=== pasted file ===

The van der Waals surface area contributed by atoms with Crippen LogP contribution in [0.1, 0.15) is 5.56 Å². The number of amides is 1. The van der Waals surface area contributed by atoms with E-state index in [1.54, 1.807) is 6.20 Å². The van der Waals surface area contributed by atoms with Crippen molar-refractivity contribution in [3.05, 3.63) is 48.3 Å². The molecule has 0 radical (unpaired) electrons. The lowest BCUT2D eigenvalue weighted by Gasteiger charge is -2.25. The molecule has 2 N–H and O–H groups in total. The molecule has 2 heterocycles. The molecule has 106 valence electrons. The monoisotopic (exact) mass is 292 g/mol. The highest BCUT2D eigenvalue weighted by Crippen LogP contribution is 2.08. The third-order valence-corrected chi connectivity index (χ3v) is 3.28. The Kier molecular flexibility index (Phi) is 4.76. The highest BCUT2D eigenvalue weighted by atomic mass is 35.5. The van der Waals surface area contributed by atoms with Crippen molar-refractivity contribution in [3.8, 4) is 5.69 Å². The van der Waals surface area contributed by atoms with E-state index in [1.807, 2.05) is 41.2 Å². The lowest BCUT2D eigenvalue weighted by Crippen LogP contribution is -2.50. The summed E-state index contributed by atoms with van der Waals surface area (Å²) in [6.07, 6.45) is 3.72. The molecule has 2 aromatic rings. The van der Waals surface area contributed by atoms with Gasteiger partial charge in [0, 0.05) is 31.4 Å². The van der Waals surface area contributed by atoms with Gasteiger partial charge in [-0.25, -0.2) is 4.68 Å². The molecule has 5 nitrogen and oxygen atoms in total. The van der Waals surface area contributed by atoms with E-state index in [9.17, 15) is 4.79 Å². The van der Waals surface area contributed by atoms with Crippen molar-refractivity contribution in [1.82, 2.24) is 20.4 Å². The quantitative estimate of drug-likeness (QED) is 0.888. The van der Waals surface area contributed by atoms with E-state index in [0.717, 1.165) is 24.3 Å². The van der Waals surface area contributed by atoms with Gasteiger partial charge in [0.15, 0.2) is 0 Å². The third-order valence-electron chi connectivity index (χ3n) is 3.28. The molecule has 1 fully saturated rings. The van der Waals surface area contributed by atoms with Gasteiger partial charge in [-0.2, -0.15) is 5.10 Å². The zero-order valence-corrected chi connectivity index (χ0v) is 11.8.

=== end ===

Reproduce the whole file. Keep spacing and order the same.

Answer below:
The van der Waals surface area contributed by atoms with Crippen LogP contribution in [0.1, 0.15) is 5.56 Å². The number of amides is 1. The van der Waals surface area contributed by atoms with E-state index in [1.54, 1.807) is 6.20 Å². The van der Waals surface area contributed by atoms with Crippen molar-refractivity contribution in [3.05, 3.63) is 48.3 Å². The molecule has 0 radical (unpaired) electrons. The lowest BCUT2D eigenvalue weighted by Gasteiger charge is -2.25. The molecule has 2 N–H and O–H groups in total. The molecule has 2 heterocycles. The molecule has 106 valence electrons. The monoisotopic (exact) mass is 292 g/mol. The highest BCUT2D eigenvalue weighted by Crippen LogP contribution is 2.08. The third-order valence-corrected chi connectivity index (χ3v) is 3.28. The Kier molecular flexibility index (Phi) is 4.76. The highest BCUT2D eigenvalue weighted by atomic mass is 35.5. The van der Waals surface area contributed by atoms with Crippen molar-refractivity contribution in [3.8, 4) is 5.69 Å². The van der Waals surface area contributed by atoms with E-state index in [1.807, 2.05) is 41.2 Å². The lowest BCUT2D eigenvalue weighted by Crippen LogP contribution is -2.50. The summed E-state index contributed by atoms with van der Waals surface area (Å²) in [6.07, 6.45) is 3.72. The molecule has 2 aromatic rings. The van der Waals surface area contributed by atoms with Gasteiger partial charge in [0, 0.05) is 31.4 Å². The van der Waals surface area contributed by atoms with Gasteiger partial charge in [-0.25, -0.2) is 4.68 Å². The molecule has 5 nitrogen and oxygen atoms in total. The van der Waals surface area contributed by atoms with E-state index in [9.17, 15) is 4.79 Å². The van der Waals surface area contributed by atoms with Crippen molar-refractivity contribution in [1.82, 2.24) is 20.4 Å². The quantitative estimate of drug-likeness (QED) is 0.888. The van der Waals surface area contributed by atoms with E-state index in [0.717, 1.165) is 24.3 Å². The van der Waals surface area contributed by atoms with Gasteiger partial charge in [0.15, 0.2) is 0 Å². The third-order valence-electron chi connectivity index (χ3n) is 3.28. The molecule has 1 fully saturated rings. The van der Waals surface area contributed by atoms with Gasteiger partial charge in [-0.2, -0.15) is 5.10 Å². The zero-order valence-corrected chi connectivity index (χ0v) is 11.8.